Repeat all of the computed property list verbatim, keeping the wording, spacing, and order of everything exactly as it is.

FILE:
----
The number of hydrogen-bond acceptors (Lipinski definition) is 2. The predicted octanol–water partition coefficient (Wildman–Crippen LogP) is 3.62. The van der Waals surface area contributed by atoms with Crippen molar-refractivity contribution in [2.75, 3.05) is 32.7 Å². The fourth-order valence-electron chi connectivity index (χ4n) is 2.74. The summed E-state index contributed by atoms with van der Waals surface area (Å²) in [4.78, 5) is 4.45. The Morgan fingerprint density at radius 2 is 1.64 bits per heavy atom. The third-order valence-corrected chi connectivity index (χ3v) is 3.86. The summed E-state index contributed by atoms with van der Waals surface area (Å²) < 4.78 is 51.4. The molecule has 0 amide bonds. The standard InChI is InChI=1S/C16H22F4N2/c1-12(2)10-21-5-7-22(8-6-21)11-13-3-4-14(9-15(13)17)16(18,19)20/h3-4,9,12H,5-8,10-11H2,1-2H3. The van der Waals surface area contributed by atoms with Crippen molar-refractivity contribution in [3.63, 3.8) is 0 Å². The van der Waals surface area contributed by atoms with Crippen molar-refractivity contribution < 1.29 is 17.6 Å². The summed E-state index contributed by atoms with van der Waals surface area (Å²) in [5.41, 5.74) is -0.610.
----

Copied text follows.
The number of hydrogen-bond acceptors (Lipinski definition) is 2. The predicted octanol–water partition coefficient (Wildman–Crippen LogP) is 3.62. The van der Waals surface area contributed by atoms with Crippen molar-refractivity contribution in [2.75, 3.05) is 32.7 Å². The fourth-order valence-electron chi connectivity index (χ4n) is 2.74. The summed E-state index contributed by atoms with van der Waals surface area (Å²) in [4.78, 5) is 4.45. The Morgan fingerprint density at radius 2 is 1.64 bits per heavy atom. The third-order valence-corrected chi connectivity index (χ3v) is 3.86. The summed E-state index contributed by atoms with van der Waals surface area (Å²) < 4.78 is 51.4. The molecule has 0 amide bonds. The standard InChI is InChI=1S/C16H22F4N2/c1-12(2)10-21-5-7-22(8-6-21)11-13-3-4-14(9-15(13)17)16(18,19)20/h3-4,9,12H,5-8,10-11H2,1-2H3. The van der Waals surface area contributed by atoms with Crippen molar-refractivity contribution in [3.63, 3.8) is 0 Å². The van der Waals surface area contributed by atoms with Crippen molar-refractivity contribution < 1.29 is 17.6 Å². The summed E-state index contributed by atoms with van der Waals surface area (Å²) in [5.41, 5.74) is -0.610.